'Aspiring girls won't face barriers anymore'
Sanjida Akhter has been one of the poster girls of Bangladesh football since she began her journey with Bangladesh's Under-16 side in 2014. The 21-year-old forward, now studying economics at a private university but struggling to attend classes due to training sessions, became the centre of discussion after an emotional Facebook status ahead of the SAFF Women's Championship final won the nation's hearts. The Daily Star's Anisur Rahman talked to her regarding that status alongside different aspects of women's football. The excerpts are below:
The Daily Star: What was going through your mind as you wrote that status on Facebook?
Sanjida Akhter: I have been in these camp over the years and I have listened to my teammates, understood their feelings and watched different things unfold in our society. Of course, my personal feelings from the area I come from were also reflected. Sometimes it is not possible to discuss your feelings with others, so I disclosed my feelings through Facebook. But I never thought that the status would get such attention.
DS: You said that you wanted to answer back at the ridicule from society by winning the SAFF Women's Championship. What kind of ridicule did you face on your journey?
SA: All of my teammates are from rural areas and came this far despite ridicule from society. When we started playing with shorts, people around us would hurl abuse towards us and our family. They may not have understood the impact of their comments, but they should never have said such things. I have heard a lot of ridicule, even about how my parents would arrange my marriage. However, some people praised us, the young girls who brought electricity and development to Kalsindur village through football.
DS: You also mentioned that you wanted to deliver the trophy to some dedicated individuals who helped bring you into football. Who are they?
SA: They are those at the grassroots level, who defied societal barriers and taught us how to play football. They are likes Mofiz Sir, Minoti Rani madam, Razib dada and Jewel bhai in our village. Mofiz sir and Minoti madam urged my parents to allow me to play football. They took all the responsibility. The people in our village also helped raise funds to send the girls to play in different districts. There are other people like Mokbul Sir, Borhan Sir, Salahuddin Sir and Sultan Sir. But the message was meant for everyone, including all our fans and followers.
DS: Do you believe the triumph will inspire more aspiring girls to play football?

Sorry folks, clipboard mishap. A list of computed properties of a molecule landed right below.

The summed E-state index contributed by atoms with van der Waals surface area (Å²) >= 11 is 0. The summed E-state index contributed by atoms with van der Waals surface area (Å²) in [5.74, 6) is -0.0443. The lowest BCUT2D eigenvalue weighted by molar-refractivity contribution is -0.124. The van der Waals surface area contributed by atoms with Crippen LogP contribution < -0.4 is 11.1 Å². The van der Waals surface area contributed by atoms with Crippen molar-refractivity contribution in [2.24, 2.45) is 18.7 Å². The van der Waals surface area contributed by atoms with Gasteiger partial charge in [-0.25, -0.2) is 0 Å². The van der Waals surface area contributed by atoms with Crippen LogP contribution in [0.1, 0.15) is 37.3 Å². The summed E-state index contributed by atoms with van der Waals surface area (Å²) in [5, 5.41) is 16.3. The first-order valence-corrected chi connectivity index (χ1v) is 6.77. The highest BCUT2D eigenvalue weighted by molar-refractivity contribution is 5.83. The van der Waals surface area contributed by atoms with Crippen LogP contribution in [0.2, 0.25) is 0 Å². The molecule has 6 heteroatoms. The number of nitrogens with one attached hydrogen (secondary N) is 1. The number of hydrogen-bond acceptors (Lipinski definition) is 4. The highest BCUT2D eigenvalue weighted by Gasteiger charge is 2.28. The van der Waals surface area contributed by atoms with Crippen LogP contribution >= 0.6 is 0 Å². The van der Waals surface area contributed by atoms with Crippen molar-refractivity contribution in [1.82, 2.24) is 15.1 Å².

SA: I have seen comments on social media from people wanting advice on how to get their girls involved in football. I don't think anybody will create barriers for aspiring girls anymore.
DS: What was the experience of the four-hour journey on an open top bus on your homecoming?
SA: I did not demand an open top bus, but we got it. The journey was really exciting as thousands of people turned up. We thought only cricket had huge support in our country, but the response from the fans on our arrival proved us wrong. It was a memorable day for all of us.
DS: When did you start believing you could become champions, especially considering the coach and captain said their target was to reach the semifinals before departure?
SA: Our target was actually to play the final but we did not disclose it to media. We wanted to show it on the ground instead of openly declaring it. We made a good start to the tournament and the win over India doubled our confidence. We wouldn't have any regrets if we lost since we had achieved our target. In the final, when the left-winger and left-back began to mark me, we sensed Nepal were fearful. So we started playing attacking football. We also made a good start and the early goal from Shamsunnar gave us more confidence.
DS: We know you have worked tremendously hard over the years, but what specifically does your routine look like?
SA: Generally, we wake up at 5:00am for a two-hour training session. Each players gets a GPS and must record between 5,000-11,000 meters of movement on a normal day. There are of course other exercises. After returning to the dormitory, we have a gym session for one hour. There is also yoga, studies and tactical sessions. The day is full of football-related activities.
DS: What the main strength of this team?
SA: Previously, we had deficiencies in terms of the goalkeeper, defence or further upfield, but now we are not lacking in any department. The biggest thing is the bond we share since we have been together for nine years. So we know how each individual's tendencies very well.